Review: Akai Pro Advance 49 Controller Keyboard

What do you call a MIDI controller keyboard that can maps seamlessly with 3rd-party plug-ins and makes controlling them more intuitive and easier? Intelligent? Smart? Or simply the Akai Advance?  

The Akai Advance has been receiving a lot of coverage since its introduction at NAMM, and rightfully so. What Akai is attempting to do is a huge step forwards for users of virtual instruments everywhere. Akai Advance and the VIP software it interfaces with is geared towards streamlining your workflow both in the studio and on stage. The seamless integration of hardware and software promises to revolutionize your workflow by giving you access to your sounds with the click of a mouse OR the touch of a button on the keyboard. 

Editor's Note: Watch an in-depth exploration of the Akai Professional Advance in action here (scroll down for the video).

We here at AskAudio have kept a close eye on the Advance for you as it's been developed and presented'"and now we finally have one in the studio. I've taken it for a test drive for the last 3 weeks and I'm ready to tell you if it delivers on its promise.

The Keyboard

The keyboard itself is aesthetically beautiful. The keybed is responsive and feels very smooth to the touch. The sensitivity and velocity curves are adjustable, but feel incredibly expressive and natural in their default state. The body of the instrument is sleek and futuristic. I've been a fan of the Akai controllers since the MPK series was introduced and this latest iteration feels quite evolved. The pads are illuminated and the colors can be customized right down to each individual on/off state.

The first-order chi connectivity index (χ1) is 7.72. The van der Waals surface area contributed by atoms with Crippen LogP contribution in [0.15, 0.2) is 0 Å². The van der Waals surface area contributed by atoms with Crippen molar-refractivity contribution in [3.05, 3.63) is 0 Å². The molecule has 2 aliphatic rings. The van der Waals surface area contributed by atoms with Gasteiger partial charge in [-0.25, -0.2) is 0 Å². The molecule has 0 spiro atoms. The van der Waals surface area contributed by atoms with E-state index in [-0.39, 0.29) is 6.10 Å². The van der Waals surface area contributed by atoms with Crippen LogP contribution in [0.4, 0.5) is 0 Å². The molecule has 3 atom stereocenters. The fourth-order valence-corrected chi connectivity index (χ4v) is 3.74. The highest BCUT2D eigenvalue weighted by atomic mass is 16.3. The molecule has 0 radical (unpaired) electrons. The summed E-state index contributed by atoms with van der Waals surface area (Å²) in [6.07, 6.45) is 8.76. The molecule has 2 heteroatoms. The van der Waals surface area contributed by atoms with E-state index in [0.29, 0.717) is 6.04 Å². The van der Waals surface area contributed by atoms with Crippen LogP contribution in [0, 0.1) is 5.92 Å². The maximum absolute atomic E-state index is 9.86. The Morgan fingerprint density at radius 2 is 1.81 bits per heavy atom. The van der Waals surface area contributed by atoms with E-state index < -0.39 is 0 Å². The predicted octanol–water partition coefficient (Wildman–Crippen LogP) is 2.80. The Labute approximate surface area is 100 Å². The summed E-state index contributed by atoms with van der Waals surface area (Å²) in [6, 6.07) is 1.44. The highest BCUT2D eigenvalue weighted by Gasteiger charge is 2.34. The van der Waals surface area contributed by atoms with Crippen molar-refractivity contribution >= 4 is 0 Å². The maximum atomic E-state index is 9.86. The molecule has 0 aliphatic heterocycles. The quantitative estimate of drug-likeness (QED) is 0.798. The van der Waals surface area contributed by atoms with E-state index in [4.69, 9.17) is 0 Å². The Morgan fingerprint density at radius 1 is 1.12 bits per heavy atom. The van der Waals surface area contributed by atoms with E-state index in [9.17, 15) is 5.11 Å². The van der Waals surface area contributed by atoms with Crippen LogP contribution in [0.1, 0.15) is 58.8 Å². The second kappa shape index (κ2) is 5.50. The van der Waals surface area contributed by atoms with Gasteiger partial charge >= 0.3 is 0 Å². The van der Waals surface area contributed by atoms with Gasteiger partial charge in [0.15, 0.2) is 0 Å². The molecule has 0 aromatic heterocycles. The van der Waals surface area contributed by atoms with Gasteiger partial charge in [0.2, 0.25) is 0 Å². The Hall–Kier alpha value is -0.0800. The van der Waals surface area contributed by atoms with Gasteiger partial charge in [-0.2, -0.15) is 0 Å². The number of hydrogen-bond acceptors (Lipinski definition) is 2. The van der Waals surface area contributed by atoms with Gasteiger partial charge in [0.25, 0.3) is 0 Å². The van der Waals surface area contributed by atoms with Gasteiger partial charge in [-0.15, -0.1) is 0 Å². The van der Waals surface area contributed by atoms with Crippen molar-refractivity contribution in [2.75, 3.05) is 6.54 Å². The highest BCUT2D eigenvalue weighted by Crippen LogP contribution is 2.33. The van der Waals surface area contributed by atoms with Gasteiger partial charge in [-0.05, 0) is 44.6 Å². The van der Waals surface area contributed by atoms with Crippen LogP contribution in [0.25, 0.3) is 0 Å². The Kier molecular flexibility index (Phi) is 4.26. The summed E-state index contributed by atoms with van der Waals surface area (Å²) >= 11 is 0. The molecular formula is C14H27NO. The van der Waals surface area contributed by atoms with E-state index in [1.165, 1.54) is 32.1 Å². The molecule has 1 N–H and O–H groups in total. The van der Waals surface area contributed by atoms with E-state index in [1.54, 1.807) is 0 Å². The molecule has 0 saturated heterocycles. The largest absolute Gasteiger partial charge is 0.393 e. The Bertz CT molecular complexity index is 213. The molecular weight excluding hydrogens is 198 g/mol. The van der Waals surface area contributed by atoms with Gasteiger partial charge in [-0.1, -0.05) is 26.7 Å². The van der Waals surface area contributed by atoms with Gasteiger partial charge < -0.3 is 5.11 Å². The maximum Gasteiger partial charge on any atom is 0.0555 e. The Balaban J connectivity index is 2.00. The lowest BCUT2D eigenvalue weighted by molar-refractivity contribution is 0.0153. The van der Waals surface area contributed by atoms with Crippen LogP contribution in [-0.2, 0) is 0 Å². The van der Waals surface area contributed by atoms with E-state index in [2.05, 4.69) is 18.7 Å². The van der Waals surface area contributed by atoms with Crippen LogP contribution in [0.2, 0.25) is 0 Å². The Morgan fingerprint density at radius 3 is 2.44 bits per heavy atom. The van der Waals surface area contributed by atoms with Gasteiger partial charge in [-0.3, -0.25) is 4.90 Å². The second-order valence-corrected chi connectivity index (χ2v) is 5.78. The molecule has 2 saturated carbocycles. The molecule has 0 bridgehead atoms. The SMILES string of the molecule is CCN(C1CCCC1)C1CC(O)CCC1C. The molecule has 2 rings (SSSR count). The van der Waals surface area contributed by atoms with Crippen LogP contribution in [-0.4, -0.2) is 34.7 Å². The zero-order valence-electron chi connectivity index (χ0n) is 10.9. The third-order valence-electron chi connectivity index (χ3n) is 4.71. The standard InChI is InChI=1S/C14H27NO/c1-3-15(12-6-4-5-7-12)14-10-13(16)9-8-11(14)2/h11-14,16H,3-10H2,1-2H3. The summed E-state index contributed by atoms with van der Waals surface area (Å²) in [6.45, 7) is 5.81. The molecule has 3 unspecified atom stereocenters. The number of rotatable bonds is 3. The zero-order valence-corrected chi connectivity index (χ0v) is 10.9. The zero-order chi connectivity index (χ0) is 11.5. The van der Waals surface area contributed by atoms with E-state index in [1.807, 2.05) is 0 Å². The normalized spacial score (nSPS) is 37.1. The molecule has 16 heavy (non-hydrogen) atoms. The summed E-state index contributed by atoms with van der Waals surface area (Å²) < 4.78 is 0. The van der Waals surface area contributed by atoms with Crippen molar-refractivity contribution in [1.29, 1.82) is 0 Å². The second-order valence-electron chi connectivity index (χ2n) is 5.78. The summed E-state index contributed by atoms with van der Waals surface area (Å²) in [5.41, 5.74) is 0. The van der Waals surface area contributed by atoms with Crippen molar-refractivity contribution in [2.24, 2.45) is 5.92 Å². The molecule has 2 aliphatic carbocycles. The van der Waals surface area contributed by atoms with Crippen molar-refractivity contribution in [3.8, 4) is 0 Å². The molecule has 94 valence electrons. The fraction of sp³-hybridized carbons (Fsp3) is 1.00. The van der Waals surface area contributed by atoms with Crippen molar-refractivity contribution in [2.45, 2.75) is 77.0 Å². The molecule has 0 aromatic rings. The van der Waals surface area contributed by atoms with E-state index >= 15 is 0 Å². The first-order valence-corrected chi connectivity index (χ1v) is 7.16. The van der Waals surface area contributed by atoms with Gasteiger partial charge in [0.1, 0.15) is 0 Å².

The 4.3 inch high resolution screen looks truly beautiful, and is wonderfully responsive with real-time displays of information about the controller as well as the connected VIP software. There are 8 HUGE controller knobs at the top which are unapologetically large and sturdy. You won't miss these knobs when you're reaching for them, and the larger size makes them quite a bit more precise when adjusting virtual instrument parameters.

The keyboard itself has MIDI in and out, as well as USB, sustain, and control pedal inputs. Akai Advance is USB powered, so while there is a power jack there is no need to use it with a standard computer setup. It may be a small feature, but it's a '

Matt Vanacoro is one of New York's premier musicans. Matt has collaborated as a keyboardist in studio and on stage with artists such as Jordan Rudess (Dream Theater), Mark Wood (Trans-Siberian Orchestra), Mark Rivera (Billy Joel Band), Aaron Carter, Amy Regan, Jay Azzolina, Marcus Ratzenboeck (Tantric), KeKe Palmer, C-Note, Jordan Knig... Read More

Discussion

steve
So wait, in the cons section you say VIP is an AU. Does that mean it will not work on Windows?
Matt Vanacoro
It works with Windows 7 or higher as a VST plugin. The plugins that it aggregates, however, must be in VST/VSTi format.

In other words, the VIP software itself can be loaded as an AU, VST, or AAX plugin. To add a plugin to VIP and use it with the Advance 49's control features, however, the plugin itself must be VST.
lightcomposer
So the vip can serve as a aax plugin wrapper for previous existing vst's in protools 12 ?
Matt Vanacoro
Yep, that's the gist of it!

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